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A statement balance is the total amount you owe on your credit card at the end of your billing cycle, or closing date. Whether you're a newcomer to the world of credit cards or you've been using plastic responsibly for years, it pays to understand what a statement balance is and how it can affect your credit.
What Is a Statement Balance?
When you receive your credit card statement or check it online, you may see two different balances: your current balance and your statement balance. A statement balance is not the same as your current balance, which is what you owe on your credit card at any given moment. Instead, your statement balance shows the amount on your credit card that posted at the end of the most recent billing cycle.
The statement balance includes new purchases made during the billing cycle, plus any interest, fees and prior unpaid balances, and it deducts any credits you've received or payments you've made on your credit card since your last statement.
Your credit card billing cycle is outlined in your cardholder agreement. It is the length of time, usually 28 to 31 days, between your statement closing dates. Here's an example:
- Your current billing cycle is October 15th to November 15th, or 30 days. When your billing cycle begins, your account balance is zero.
- You make a credit card purchase for $300 on October 20th.
- You make another purchase on the card for $60 on November 21st.
- For the October 15th to November 15th billing cycle, your statement balance is $300. The $60 charge will be part of your next billing cycle because it occurred after your November 15th closing date. (Unless a payment is made, your current balance will show $360.)
Credit Card Statement Balance vs. Current Balance
When you pay your credit card bill, especially if you do so online, it's easy to get confused about the two different credit card balances: statement balance and current balance. But there are differences. Knowing which is which can help you avoid an unfavorable effect on your credit score.
- A statement balance is the total due after adding up all payments and purchases (credits and debits) you've made on your credit card during that billing cycle.
- It's generated by your credit card company on the last day—closing date—of your billing cycle.
- Any amount of your statement balance that you don't pay will carry over to the next month and accrue interest.
- To avoid interest charges, you must pay the statement balance in full each month by the due date on your bill.
- A current balance shows what you owe on your credit card on any given day.
- It updates when purchases and payments are made and as such often displays a different amount from your statement balance.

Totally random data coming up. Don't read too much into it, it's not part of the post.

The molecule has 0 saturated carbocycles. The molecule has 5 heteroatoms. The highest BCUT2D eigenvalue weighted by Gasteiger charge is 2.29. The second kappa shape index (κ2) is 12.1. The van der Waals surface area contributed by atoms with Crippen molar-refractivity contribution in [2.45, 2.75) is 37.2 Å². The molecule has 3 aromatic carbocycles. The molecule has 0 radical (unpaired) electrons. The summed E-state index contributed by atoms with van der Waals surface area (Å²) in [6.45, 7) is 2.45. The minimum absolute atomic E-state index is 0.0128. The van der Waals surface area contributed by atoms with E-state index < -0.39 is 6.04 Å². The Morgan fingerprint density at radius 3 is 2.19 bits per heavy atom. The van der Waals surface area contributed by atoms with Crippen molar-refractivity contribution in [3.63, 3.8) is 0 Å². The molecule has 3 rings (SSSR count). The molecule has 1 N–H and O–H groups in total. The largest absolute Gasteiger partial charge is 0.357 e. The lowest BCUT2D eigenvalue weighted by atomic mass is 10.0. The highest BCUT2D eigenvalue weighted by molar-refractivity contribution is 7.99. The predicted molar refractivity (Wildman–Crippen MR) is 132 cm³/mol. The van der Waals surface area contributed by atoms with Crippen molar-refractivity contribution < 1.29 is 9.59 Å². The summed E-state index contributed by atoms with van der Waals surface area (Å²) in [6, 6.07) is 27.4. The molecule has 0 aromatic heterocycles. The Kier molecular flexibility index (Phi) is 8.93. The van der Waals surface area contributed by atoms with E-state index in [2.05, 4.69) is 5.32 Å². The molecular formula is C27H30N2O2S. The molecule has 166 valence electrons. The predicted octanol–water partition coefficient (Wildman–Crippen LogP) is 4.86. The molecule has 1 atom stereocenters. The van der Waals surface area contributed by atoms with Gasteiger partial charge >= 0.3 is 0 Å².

- Once a purchase, payment or transaction posts to your account, you may see it reflected in your current balance.
Why You Should Pay Your Statement Balance in Full
You should aim to pay your statement balance in full every billing cycle so you avoid accruing interest on balances that carry over to the next cycle. Carrying a balance not only causes you to incur potentially costly interest charges, but it can lead you to fall into debt.
Unpaid balances also affect your credit utilization ratio, which is how much credit you're currently using divided by the total amount of credit you have available. A high credit utilization rate can hurt your credit score. Generally, a credit utilization ratio of less than 30% is recommended, and 10% or lower is even better. If you only make partial payments, you'll wind up with a higher credit utilization rate than if you paid your statement balance in full.
For example, if a balance of $3,000 is reported to the credit bureaus and your credit limit is $5,000, your utilization ratio is 60%. That's considered a very high credit utilization ratio, which can negatively impact your credit score. If you only pay $1,000 toward your balance, your utilization will still be 40%, and that'll go up in the next billing cycle if you continue to make purchases and only pay some of your balance. But if you pay your statement balance in full, you can keep your credit utilization ratio low.
One way to ensure your credit card bill is paid on time every billing cycle is by setting up automatic bill pay. You can set up autopay for the statement balance, the minimum payment or another amount you decide on. Just make sure if you do set up autopay, you have enough money in your checking account to cover the payment so you don't overdraw your account.
The Bottom Line
Your statement balance helps you track the total amount you owe on your credit card at the end of your billing cycle. It can also show just how much you'll have to pay by the due date to avoid paying interest charges and late fees.
Making at least the minimum payment due or, better yet, paying off your balances in full can help boost your credit score. If you're not sure how using your credit card affects your credit score, get your free Experian credit score to find out.